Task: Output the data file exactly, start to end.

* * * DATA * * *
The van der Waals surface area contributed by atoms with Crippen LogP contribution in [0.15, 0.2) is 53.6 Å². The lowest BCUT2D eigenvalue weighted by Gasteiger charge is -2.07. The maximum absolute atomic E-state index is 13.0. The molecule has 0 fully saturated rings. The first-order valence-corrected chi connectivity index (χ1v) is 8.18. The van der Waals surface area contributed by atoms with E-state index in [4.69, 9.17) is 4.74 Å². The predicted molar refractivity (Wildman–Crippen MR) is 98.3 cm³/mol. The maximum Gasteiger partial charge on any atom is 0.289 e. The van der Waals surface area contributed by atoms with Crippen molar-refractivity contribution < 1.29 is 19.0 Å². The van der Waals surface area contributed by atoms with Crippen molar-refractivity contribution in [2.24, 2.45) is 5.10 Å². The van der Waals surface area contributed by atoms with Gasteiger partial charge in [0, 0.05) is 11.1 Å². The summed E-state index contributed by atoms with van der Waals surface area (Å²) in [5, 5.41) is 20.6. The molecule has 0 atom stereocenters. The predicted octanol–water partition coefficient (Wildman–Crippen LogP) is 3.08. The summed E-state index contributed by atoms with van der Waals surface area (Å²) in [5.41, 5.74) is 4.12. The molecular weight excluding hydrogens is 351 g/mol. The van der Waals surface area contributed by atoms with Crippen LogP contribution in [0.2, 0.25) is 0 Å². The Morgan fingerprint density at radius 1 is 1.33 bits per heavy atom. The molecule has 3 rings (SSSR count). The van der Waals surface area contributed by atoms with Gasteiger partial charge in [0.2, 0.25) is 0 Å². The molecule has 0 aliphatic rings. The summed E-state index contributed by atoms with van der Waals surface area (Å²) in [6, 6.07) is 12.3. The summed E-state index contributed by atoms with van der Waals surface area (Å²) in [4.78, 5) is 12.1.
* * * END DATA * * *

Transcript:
The van der Waals surface area contributed by atoms with Crippen LogP contribution in [0.15, 0.2) is 53.6 Å². The lowest BCUT2D eigenvalue weighted by Gasteiger charge is -2.07. The maximum absolute atomic E-state index is 13.0. The molecule has 0 fully saturated rings. The first-order valence-corrected chi connectivity index (χ1v) is 8.18. The van der Waals surface area contributed by atoms with E-state index in [4.69, 9.17) is 4.74 Å². The predicted molar refractivity (Wildman–Crippen MR) is 98.3 cm³/mol. The maximum Gasteiger partial charge on any atom is 0.289 e. The van der Waals surface area contributed by atoms with Crippen molar-refractivity contribution < 1.29 is 19.0 Å². The van der Waals surface area contributed by atoms with Crippen molar-refractivity contribution in [2.24, 2.45) is 5.10 Å². The van der Waals surface area contributed by atoms with Gasteiger partial charge in [0, 0.05) is 11.1 Å². The summed E-state index contributed by atoms with van der Waals surface area (Å²) in [5, 5.41) is 20.6. The molecule has 0 atom stereocenters. The predicted octanol–water partition coefficient (Wildman–Crippen LogP) is 3.08. The summed E-state index contributed by atoms with van der Waals surface area (Å²) in [5.41, 5.74) is 4.12. The molecular weight excluding hydrogens is 351 g/mol. The van der Waals surface area contributed by atoms with Crippen LogP contribution in [0.2, 0.25) is 0 Å². The Morgan fingerprint density at radius 1 is 1.33 bits per heavy atom. The molecule has 3 rings (SSSR count). The van der Waals surface area contributed by atoms with Gasteiger partial charge in [0.2, 0.25) is 0 Å². The molecule has 0 aliphatic rings. The summed E-state index contributed by atoms with van der Waals surface area (Å²) in [6, 6.07) is 12.3. The summed E-state index contributed by atoms with van der Waals surface area (Å²) in [4.78, 5) is 12.1.